AIA Group Ltd., the Asian insurer that American International Group spun off last fall in one of the world’s biggest ever initial public offerings, is in the early stages of a plan to climb its way to the top of the industry.
That’s the message Mark Tucker, the company’s Hong Kong-based chief executive officer, sought to deliver last week during visits to key shareholders in the United States and Canada. Those ambitions could cause new headaches for Manulife Financial Corp., which made repeated attempts to take over AIA in recent years and is becoming more reliant on Asia for growth.
Mr. Tucker’s trek to North America comes on the heels of AIA releasing its first set of half-year financial results since becoming a standalone operation, showing surprisingly strong profit that have given the market confidence in Mr. Tucker’s strategy. Analysts upgraded their target price for the company’s stock on what they characterized as a swift turnaround in performance at the 90-plus-year-old firm, which has about $108-billion (U.S.) in assets.
Mr. Tucker says the full impact of his plans for the company will not be felt for some time. “We’re on a journey, and we’re six or nine months into that journey,” he said during an interview in Toronto.
“When I first came to Asia 25 or so years ago, AIA dominated,” he said. “There was AIA and almost nobody else. Other people were a long way behind. What has happened for different reasons is that AIA has fallen into the pack, and our job is now to take it back into a strong leadership position.”
It’s a job that Mr. Tucker, 53, relishes, having found himself following a career trajectory that could be the stuff of novels.
Prior to his current role, Mr. Tucker was the CEO of London-based Prudential PLC, and had previously spent many years building that firm’s Asian business into a serious rival to AIA. As the head of Prudential, Mr. Tucker had explored the idea of a takeover bid for AIA.
But Prudential wasn’t ready to make such as gamble at that time and Mr. Tucker retired from the firm in the fall of 2009. Five months later, Prudential stunned observers with the announcement of a $35.5-billion deal to buy AIA from American International Group, which was hunting for ways to repay the U.S. government for the massive bailout it received at the height of the financial crisis. Prudential had outbid Manulife, whose former CEO Dominic D’Alessandro had long eyed AIA, in the quest to secure a stranglehold on the life insurance industry in Asia, where the growth prospects outshine those of the West by a wide margin.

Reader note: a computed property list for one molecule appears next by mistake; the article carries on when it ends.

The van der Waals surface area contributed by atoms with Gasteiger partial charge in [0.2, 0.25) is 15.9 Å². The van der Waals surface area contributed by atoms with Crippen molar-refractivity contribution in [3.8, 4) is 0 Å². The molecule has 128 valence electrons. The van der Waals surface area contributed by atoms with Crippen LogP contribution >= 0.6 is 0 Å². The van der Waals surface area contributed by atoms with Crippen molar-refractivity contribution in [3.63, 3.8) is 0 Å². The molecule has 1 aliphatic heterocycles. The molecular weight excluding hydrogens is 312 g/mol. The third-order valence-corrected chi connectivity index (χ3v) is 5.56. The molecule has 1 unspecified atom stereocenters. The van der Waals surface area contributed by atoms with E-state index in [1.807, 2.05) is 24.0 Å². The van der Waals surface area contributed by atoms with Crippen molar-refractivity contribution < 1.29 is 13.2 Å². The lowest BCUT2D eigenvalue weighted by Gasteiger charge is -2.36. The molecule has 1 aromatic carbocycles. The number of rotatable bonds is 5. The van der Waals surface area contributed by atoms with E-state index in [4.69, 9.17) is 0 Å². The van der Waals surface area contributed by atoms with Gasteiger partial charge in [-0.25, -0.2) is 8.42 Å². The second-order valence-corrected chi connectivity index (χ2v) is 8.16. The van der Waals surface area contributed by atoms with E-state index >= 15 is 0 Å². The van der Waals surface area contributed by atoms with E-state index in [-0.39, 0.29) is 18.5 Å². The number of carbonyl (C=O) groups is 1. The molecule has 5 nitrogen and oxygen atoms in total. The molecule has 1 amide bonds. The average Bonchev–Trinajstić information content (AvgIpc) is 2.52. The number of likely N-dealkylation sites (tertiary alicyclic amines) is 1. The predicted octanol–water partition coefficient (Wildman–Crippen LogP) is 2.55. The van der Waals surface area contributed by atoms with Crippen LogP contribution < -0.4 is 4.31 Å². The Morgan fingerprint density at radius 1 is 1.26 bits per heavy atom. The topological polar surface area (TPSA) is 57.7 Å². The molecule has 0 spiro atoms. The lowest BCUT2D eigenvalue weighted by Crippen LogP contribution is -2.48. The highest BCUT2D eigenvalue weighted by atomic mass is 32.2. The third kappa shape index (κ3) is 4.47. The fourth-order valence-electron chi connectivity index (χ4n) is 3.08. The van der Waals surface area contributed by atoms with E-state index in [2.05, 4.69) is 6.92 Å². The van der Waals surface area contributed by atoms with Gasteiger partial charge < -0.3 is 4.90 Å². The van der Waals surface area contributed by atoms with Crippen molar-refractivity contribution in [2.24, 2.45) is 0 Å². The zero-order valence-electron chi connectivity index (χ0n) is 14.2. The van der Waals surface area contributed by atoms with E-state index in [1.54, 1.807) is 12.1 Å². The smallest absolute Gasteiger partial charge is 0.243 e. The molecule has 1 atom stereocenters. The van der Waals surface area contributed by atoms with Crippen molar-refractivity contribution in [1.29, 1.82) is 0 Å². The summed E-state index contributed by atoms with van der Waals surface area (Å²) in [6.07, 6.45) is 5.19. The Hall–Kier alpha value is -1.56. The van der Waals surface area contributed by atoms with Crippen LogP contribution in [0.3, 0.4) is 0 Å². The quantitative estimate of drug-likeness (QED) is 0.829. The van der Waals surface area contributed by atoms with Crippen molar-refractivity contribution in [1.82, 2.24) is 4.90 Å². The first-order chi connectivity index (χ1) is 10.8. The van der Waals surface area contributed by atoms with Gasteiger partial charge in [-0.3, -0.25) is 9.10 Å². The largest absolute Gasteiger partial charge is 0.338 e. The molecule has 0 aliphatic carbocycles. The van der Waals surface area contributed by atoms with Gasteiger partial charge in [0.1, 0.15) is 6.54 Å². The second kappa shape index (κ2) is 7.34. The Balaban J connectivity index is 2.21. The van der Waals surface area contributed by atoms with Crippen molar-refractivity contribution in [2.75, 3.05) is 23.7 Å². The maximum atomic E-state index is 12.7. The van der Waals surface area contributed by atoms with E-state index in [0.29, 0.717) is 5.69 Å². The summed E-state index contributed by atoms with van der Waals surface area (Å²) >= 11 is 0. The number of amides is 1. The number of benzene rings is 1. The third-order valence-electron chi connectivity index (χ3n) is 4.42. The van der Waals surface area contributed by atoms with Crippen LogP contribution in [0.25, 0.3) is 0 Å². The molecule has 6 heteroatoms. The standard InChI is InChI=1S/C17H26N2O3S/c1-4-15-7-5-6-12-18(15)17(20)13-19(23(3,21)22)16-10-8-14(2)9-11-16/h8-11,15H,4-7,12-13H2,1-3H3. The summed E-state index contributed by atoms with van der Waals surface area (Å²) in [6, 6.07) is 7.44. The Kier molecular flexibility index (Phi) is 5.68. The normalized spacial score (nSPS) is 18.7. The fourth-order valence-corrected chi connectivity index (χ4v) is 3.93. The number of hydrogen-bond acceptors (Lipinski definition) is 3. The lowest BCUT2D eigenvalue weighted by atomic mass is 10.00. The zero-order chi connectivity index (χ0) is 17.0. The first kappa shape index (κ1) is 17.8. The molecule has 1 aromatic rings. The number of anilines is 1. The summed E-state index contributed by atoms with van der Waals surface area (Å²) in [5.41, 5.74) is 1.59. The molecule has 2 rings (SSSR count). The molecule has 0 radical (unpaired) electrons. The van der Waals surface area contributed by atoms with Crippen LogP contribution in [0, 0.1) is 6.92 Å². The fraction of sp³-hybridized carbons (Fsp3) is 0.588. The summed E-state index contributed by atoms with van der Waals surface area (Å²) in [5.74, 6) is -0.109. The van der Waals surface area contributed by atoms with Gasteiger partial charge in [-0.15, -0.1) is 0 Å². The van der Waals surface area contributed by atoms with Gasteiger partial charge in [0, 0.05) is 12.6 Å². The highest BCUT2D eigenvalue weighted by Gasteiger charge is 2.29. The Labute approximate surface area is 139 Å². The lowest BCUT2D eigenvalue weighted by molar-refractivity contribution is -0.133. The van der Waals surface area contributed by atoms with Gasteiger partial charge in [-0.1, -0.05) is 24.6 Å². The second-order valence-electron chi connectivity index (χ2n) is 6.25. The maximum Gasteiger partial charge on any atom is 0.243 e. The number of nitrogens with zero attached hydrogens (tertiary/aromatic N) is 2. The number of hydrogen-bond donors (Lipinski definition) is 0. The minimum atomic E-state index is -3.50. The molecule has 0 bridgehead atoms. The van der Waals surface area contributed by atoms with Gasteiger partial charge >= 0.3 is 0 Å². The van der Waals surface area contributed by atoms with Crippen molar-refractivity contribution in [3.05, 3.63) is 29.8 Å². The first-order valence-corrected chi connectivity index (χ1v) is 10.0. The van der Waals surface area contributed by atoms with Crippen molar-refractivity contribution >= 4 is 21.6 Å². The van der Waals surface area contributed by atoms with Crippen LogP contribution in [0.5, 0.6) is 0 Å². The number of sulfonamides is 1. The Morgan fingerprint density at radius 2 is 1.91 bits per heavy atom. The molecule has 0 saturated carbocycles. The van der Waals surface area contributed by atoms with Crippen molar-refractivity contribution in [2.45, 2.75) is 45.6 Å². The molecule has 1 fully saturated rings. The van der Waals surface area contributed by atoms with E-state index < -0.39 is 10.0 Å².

But Prudential’s investors balked at the deal’s price tag, and U.K. regulators signalled concerns, forcing Prudential to renegotiate its offer. Manulife’s executives, led by current CEO Don Guloien, used the opportunity to go back at AIA, though the firm was not willing to pay anything approaching $35-billion. With the highest bid on the table being Prudential’s new offer of $30.4-billion, AIG CEO Robert Benmosche decided to reject all bids in favour of an IPO in Hong Kong.
And so, mere months after he left Prudential, Mr. Tucker was in South Africa watching the World Cup when he got a phone call from Mr. Benmosche. “It was a call out of the blue, and England had just been beaten that day, so I wasn’t very happy and Bob called me at a great time,” Mr. Tucker recalls. “The opportunity for me to come back to Asia and lead the IPO, lead the company that I knew a lot about and had enormous respect for into independence and into a new life was too difficult to resist.”
And so Mr. Tucker finds himself going head to head with the company he used to run, a company whose mangled takeover attempt for AIA left deep wounds.
Mr. Tucker has publicly mused about turning AIA into the world’s biggest insurer and the largest company in Hong Kong. “If you look at the position over the last year, I don’t think anybody would have thought AIA would be the fourth- or fifth-largest insurance company in the world, which we are today,” he said.
The ambitions signal just how strongly AIA intends to step up its game – creating a more fearsome competitor for Manulife Financial in some of the Asian countries that the Canadian firm is increasingly tying its fortunes to as insurers grapple with relatively stagnant growth in North America.
But Mr. Tucker suggests that the opportunities in Asia, where the vast majority of the population does not yet own life insurance, are so vast that he welcomes competition. And, as the lingering impacts of the financial crisis and economic malaise continue to be felt, he thinks that all of those insurers who concentrate on Asia will be rewarded.
“In the East you’re seeing positive economic growth, you’re seeing stronger fiscal balances, you’re seeing stronger foreign currency reserves, you’re seeing a stronger and better capitalized banking system, you’re seeing less leverage, both personal and corporate,” he said.
“Ultimately, my view would be that what this crisis has done is moved Asia ten years ahead and move the West ten years behind. And that gap that’s being created I think creates and solidifies the Asian century.”